This article is a US Government work and is in the public domain in the USA.
Amino acid residue specific stable isotope labeling for quantitative proteomics†
Article first published online: 25 OCT 2002
This article is a US Government work and is in the public domain in the USA. Published in 2002 by John Wiley & Sons, Ltd.
Rapid Communications in Mass Spectrometry
Volume 16, Issue 22, pages 2115–2123, 30 November 2002
How to Cite
Zhu, H., Pan, S., Gu, S., Bradbury, E. M. and Chen, X. (2002), Amino acid residue specific stable isotope labeling for quantitative proteomics. Rapid Commun. Mass Spectrom., 16: 2115–2123. doi: 10.1002/rcm.831
- Issue published online: 25 OCT 2002
- Article first published online: 25 OCT 2002
- Manuscript Accepted: 12 SEP 2002
- Manuscript Revised: 11 SEP 2002
- Manuscript Received: 22 JUL 2002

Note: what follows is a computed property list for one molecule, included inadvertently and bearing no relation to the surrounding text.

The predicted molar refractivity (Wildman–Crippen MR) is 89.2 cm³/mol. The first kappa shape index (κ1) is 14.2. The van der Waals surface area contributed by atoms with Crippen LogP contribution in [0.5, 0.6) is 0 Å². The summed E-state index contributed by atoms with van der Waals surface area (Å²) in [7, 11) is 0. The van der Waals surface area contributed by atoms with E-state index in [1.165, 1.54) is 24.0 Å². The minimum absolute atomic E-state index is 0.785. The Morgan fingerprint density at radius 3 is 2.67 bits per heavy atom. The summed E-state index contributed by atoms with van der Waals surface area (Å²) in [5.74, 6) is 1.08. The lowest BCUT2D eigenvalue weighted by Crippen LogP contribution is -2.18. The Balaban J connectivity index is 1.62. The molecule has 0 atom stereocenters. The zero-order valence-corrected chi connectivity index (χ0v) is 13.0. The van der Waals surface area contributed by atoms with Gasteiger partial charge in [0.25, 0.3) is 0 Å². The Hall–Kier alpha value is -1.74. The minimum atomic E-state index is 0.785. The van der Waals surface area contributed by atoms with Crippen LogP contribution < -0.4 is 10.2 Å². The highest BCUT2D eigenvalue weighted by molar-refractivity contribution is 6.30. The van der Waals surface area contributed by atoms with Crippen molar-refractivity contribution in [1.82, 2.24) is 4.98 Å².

Various stable isotope labeling (SIL) techniques have recently emerged to improve the efficiency and accuracy of protein quantitation by mass spectrometry (MS). We have developed a mass-tagging strategy to incorporate stable isotope tagged amino acids into cellular proteins in a residue-specific manner during cell growth. In this study, we further extend this residue-specific SIL approach to the accurate quantitation of protein abundances in different cell populations. For proteins whose expression levels are the same in cells grown in the normal and labeled media, the relative areas of the normal (light) and labeled (heavy) isotopic peaks are linearly correlated with the cells mixing ratios. This approach was first used to determine the effect of the zinc-responsive transcription factor Zap1 on the yeast proteome. Ten protein spots from a PAGE gel were chosen randomly and their differential protein expression levels in wild-type and zap1Δ cells were readily determined by the isotopic ratio. Methionine synthase (Met6) was identified to be up-regulated more than four times in the zap1Δ mutant strain whereas the expression level of other nine proteins remained unchanged. Further, we applied this strategy to study the cellular response to radiation in human skin fibroblast cells. Analyzing one protein band randomly selected from SDS-PAGE, the expression level of a novel protein was found to increase two-fold in response to radiation whereas the expression level of a control protein remained unchanged. This strategy is generally applicable using any particular type of amino acid as the labeling precursors for accurate quantitation of protein relative abundances. Published in 2002 by John Wiley & Sons, Ltd.